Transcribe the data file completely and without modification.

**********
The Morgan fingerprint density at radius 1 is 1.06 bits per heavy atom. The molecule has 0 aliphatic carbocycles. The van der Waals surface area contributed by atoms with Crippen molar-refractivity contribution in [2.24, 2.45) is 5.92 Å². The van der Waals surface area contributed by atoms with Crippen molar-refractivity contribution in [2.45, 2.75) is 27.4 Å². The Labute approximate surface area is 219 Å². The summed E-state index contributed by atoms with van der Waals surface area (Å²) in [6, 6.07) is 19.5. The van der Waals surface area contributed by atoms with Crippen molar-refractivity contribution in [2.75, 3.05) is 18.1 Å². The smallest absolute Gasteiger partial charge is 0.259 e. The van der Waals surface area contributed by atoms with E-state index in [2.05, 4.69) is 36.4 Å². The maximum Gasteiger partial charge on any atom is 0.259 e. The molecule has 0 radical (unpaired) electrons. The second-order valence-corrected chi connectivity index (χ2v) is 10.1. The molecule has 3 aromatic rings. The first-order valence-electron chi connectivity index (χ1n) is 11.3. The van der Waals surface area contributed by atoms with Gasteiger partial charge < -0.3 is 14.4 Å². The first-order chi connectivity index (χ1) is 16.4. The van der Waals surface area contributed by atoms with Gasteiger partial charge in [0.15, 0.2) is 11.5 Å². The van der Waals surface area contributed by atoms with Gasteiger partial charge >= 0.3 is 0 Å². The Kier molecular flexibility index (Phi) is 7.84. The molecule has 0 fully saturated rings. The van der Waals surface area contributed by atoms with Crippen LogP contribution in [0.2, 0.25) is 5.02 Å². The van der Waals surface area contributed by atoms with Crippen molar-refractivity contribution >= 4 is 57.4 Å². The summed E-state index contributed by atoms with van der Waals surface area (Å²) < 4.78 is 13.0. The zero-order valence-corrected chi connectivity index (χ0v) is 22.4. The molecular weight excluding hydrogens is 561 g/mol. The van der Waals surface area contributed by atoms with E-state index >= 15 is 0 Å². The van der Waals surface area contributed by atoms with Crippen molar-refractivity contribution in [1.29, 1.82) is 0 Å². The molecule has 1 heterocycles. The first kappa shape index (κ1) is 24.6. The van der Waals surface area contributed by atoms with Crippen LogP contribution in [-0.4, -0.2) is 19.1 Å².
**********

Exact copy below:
The Morgan fingerprint density at radius 1 is 1.06 bits per heavy atom. The molecule has 0 aliphatic carbocycles. The van der Waals surface area contributed by atoms with Crippen molar-refractivity contribution in [2.24, 2.45) is 5.92 Å². The van der Waals surface area contributed by atoms with Crippen molar-refractivity contribution in [2.45, 2.75) is 27.4 Å². The Labute approximate surface area is 219 Å². The summed E-state index contributed by atoms with van der Waals surface area (Å²) in [6, 6.07) is 19.5. The van der Waals surface area contributed by atoms with Crippen molar-refractivity contribution in [2.75, 3.05) is 18.1 Å². The smallest absolute Gasteiger partial charge is 0.259 e. The van der Waals surface area contributed by atoms with E-state index in [2.05, 4.69) is 36.4 Å². The maximum Gasteiger partial charge on any atom is 0.259 e. The molecule has 0 radical (unpaired) electrons. The second-order valence-corrected chi connectivity index (χ2v) is 10.1. The molecule has 3 aromatic rings. The first-order valence-electron chi connectivity index (χ1n) is 11.3. The van der Waals surface area contributed by atoms with Gasteiger partial charge < -0.3 is 14.4 Å². The first-order chi connectivity index (χ1) is 16.4. The van der Waals surface area contributed by atoms with Gasteiger partial charge in [0.15, 0.2) is 11.5 Å². The van der Waals surface area contributed by atoms with Gasteiger partial charge >= 0.3 is 0 Å². The Kier molecular flexibility index (Phi) is 7.84. The molecule has 0 fully saturated rings. The van der Waals surface area contributed by atoms with Crippen LogP contribution in [0.2, 0.25) is 5.02 Å². The van der Waals surface area contributed by atoms with Crippen molar-refractivity contribution >= 4 is 57.4 Å². The summed E-state index contributed by atoms with van der Waals surface area (Å²) < 4.78 is 13.0. The zero-order valence-corrected chi connectivity index (χ0v) is 22.4. The molecular weight excluding hydrogens is 561 g/mol. The van der Waals surface area contributed by atoms with E-state index >= 15 is 0 Å². The van der Waals surface area contributed by atoms with Crippen molar-refractivity contribution in [1.29, 1.82) is 0 Å². The molecule has 1 heterocycles. The first kappa shape index (κ1) is 24.6. The van der Waals surface area contributed by atoms with Crippen LogP contribution in [-0.4, -0.2) is 19.1 Å².